Racial/Ethnic Disparities in ART Adherence in the United States

Department of Psychology, University of Washington, Seattle, WA 98195, USA.
JAIDS Journal of Acquired Immune Deficiency Syndromes (Impact Factor: 4.56). 05/2012; 60(5):466-72. DOI: 10.1097/QAI.0b013e31825db0bd
Source: PubMed


Minority race/ethnicity is generally associated with antiretroviral therapy nonadherence in US-based studies. Limitations of the existing literature include small samples, subjective adherence measures, and inadequate control for potential confounders such as mental health and substance use, which have been consistently associated with poorer adherence.
Individual-level data were pooled from 13 US-based studies employing electronic drug monitoring to assess adherence. Adherence was operationalized as percent of prescribed doses taken from the first 12 (monthly) waves of data in each study. Depression symptoms were aggregated from several widely used assessments, and substance use was operationalized as any use of cocaine/stimulants, heroin/opiates, ecstasy, hallucinogens, or sedatives in the 30-365 days preceding baseline.
The final analytic sample of 1809 participants ranged in age from 18 to 72 years and was 67% male. Participants were 53% African American, 14% Latino, and 34% White. In a logistic regression adjusting for age, gender, income, education, and site, race/ethnicity was significantly associated with adherence (P < 0.001) and persisted in a model that also controlled for depression and substance use (P < 0.001), with African Americans having significantly lower adherence than Latinos [odds ratio (OR) = 0.72, P = 0.04] and whites (OR = 0.60, P < 0.001). Adherence did not differ between whites and Latinos (OR = 0.84, P = 0.27).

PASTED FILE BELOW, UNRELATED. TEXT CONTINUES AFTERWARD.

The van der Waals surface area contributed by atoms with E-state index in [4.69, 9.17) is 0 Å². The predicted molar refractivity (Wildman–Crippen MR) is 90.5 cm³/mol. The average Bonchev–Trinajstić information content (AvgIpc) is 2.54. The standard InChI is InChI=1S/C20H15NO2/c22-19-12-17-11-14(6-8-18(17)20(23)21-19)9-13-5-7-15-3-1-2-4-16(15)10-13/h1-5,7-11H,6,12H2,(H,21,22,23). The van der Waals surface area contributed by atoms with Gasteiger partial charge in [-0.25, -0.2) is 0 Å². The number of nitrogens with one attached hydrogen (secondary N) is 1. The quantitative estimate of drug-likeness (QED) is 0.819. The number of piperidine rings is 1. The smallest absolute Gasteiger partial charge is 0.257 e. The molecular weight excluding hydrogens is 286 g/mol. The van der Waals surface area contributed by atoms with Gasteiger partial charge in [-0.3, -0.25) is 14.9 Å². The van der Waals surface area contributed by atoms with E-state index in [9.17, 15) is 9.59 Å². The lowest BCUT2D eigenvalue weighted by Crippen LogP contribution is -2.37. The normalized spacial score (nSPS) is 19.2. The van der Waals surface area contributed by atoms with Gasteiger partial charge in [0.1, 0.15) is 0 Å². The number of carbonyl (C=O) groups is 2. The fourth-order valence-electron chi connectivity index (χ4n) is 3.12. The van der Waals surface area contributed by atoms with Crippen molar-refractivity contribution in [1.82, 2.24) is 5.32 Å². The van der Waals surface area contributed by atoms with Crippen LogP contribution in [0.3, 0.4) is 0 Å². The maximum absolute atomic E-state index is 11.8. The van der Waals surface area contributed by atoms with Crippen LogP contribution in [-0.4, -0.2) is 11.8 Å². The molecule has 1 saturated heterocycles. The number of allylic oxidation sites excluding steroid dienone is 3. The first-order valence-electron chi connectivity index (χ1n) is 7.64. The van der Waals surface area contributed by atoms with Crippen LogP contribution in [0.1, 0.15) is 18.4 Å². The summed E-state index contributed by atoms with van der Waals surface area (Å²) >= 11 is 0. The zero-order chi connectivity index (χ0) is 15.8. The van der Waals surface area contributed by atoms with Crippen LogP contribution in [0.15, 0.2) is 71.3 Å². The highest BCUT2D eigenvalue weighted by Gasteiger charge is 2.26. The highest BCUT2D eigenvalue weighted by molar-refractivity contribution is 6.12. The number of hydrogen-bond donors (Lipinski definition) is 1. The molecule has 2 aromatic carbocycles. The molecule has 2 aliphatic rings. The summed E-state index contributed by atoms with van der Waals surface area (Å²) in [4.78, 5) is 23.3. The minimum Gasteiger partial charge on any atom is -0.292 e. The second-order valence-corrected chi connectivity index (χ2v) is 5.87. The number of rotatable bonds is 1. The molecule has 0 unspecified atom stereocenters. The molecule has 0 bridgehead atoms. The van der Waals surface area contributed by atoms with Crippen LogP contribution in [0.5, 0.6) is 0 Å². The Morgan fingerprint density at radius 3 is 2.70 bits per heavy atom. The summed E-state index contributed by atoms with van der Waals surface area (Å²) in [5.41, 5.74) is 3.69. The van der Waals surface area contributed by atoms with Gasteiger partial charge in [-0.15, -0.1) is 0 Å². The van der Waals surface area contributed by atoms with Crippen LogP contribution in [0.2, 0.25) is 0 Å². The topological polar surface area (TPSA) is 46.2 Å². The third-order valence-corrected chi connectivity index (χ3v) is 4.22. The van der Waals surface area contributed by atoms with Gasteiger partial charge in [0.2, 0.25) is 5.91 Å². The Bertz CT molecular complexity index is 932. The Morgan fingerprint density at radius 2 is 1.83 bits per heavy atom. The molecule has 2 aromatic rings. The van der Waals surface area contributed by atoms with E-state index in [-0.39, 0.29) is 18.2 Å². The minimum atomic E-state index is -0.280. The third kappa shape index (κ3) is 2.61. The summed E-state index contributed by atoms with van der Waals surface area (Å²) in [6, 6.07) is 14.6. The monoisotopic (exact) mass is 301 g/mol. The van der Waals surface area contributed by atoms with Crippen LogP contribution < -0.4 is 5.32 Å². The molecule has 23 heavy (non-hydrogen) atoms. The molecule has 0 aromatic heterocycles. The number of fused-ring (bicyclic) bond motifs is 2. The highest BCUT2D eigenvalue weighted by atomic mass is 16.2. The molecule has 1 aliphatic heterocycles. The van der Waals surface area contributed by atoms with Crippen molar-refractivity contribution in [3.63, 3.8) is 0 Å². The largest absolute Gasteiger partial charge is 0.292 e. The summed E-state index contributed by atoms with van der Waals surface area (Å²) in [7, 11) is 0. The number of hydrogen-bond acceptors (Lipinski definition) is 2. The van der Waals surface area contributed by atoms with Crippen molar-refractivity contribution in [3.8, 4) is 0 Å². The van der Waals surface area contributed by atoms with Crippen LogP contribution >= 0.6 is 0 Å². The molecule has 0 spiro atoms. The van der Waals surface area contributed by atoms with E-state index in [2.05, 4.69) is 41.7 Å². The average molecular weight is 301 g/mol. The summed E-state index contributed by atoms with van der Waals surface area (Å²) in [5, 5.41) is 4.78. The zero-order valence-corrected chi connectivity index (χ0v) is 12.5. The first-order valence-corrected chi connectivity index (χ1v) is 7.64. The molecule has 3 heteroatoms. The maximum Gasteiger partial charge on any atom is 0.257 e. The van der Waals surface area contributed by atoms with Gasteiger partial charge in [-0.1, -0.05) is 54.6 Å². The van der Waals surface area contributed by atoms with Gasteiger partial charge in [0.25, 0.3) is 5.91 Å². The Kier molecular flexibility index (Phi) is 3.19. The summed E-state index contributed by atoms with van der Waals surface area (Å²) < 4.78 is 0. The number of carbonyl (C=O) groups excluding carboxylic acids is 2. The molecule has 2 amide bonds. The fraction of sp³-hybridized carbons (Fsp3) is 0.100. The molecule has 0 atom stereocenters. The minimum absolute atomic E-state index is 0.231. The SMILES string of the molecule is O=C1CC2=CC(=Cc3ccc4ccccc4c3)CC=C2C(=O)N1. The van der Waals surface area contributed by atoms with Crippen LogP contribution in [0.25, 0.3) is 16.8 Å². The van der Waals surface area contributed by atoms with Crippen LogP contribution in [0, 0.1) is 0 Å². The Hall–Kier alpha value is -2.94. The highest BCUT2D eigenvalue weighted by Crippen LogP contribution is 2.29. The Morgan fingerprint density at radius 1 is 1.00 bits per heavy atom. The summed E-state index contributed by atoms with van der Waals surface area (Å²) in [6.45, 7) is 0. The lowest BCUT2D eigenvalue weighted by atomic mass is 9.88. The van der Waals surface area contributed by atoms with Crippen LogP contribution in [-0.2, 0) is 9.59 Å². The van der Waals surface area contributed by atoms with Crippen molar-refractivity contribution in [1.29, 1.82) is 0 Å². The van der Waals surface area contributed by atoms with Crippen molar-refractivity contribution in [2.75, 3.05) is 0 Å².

Racial/ethnic differences in demographics, depression, and substance abuse do not explain the lower level of antiretroviral therapy adherence in African Americans observed in our sample. Further research is needed to explain the persistent disparity and might examine factors such as mistrust of providers, health literacy, and inequities in the health care system.

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    • "Although antiretroviral medications require adherence rates of 95% or greater to achieve virologic suppression and derive immunological benefits (Chernoff, 2007), more than half of antiretroviral therapy patients do not achieve adherence in this optimal range (de Bruin et al., 2010;Nieuwkerk et al., 2001). In the USA, suboptimal adherence, in addition to differences in access to care and treatment delivery, are cited as factors accounting for disparities in HIV treatment outcomes experienced by African-Americans and other population groups disproportionately affected by the HIV/AIDS epidemic (Cargill, Stone, &amp; Robinson, 2004;Simoni et al., 2012). Research indicates that peer facilitators can be effective in helping antiretroviral therapy patients improve their adherence, develop stronger coping skills and reduce negative affect and social isolation (Dutcher et al., 2011;Koester et al., 2012;Suwanteerangkul et al., 2009). "
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